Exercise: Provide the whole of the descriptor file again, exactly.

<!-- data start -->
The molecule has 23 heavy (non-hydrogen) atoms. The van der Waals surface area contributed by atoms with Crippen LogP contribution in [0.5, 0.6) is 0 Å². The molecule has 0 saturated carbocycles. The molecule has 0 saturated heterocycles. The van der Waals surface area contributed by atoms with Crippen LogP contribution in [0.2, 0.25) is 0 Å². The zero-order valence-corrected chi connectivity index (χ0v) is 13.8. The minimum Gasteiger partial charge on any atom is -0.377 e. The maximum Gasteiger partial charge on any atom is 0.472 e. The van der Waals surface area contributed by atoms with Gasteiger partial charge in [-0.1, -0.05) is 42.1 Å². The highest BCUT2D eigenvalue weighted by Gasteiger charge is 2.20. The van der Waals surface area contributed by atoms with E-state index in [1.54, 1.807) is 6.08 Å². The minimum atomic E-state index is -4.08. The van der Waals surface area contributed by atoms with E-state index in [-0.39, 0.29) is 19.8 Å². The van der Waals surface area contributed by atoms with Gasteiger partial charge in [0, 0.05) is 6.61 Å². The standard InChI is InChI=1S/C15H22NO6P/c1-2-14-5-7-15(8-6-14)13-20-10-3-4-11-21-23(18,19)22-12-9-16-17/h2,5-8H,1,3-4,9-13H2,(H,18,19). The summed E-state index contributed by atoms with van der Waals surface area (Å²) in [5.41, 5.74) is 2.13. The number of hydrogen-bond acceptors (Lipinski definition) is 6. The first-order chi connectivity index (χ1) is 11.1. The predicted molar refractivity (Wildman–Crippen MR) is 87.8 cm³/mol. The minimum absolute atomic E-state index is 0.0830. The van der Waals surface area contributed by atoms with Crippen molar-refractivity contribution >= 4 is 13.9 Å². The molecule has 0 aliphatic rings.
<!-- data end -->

The molecule has 23 heavy (non-hydrogen) atoms. The van der Waals surface area contributed by atoms with Crippen LogP contribution in [0.5, 0.6) is 0 Å². The molecule has 0 saturated carbocycles. The molecule has 0 saturated heterocycles. The van der Waals surface area contributed by atoms with Crippen LogP contribution in [0.2, 0.25) is 0 Å². The zero-order valence-corrected chi connectivity index (χ0v) is 13.8. The minimum Gasteiger partial charge on any atom is -0.377 e. The maximum Gasteiger partial charge on any atom is 0.472 e. The van der Waals surface area contributed by atoms with Gasteiger partial charge in [-0.1, -0.05) is 42.1 Å². The highest BCUT2D eigenvalue weighted by Gasteiger charge is 2.20. The van der Waals surface area contributed by atoms with E-state index in [1.54, 1.807) is 6.08 Å². The minimum atomic E-state index is -4.08. The van der Waals surface area contributed by atoms with E-state index in [-0.39, 0.29) is 19.8 Å². The van der Waals surface area contributed by atoms with Gasteiger partial charge in [0, 0.05) is 6.61 Å². The standard InChI is InChI=1S/C15H22NO6P/c1-2-14-5-7-15(8-6-14)13-20-10-3-4-11-21-23(18,19)22-12-9-16-17/h2,5-8H,1,3-4,9-13H2,(H,18,19). The summed E-state index contributed by atoms with van der Waals surface area (Å²) in [5.41, 5.74) is 2.13. The number of hydrogen-bond acceptors (Lipinski definition) is 6. The first-order chi connectivity index (χ1) is 11.1. The predicted molar refractivity (Wildman–Crippen MR) is 87.8 cm³/mol. The minimum absolute atomic E-state index is 0.0830. The van der Waals surface area contributed by atoms with Crippen molar-refractivity contribution >= 4 is 13.9 Å². The molecule has 0 aliphatic rings.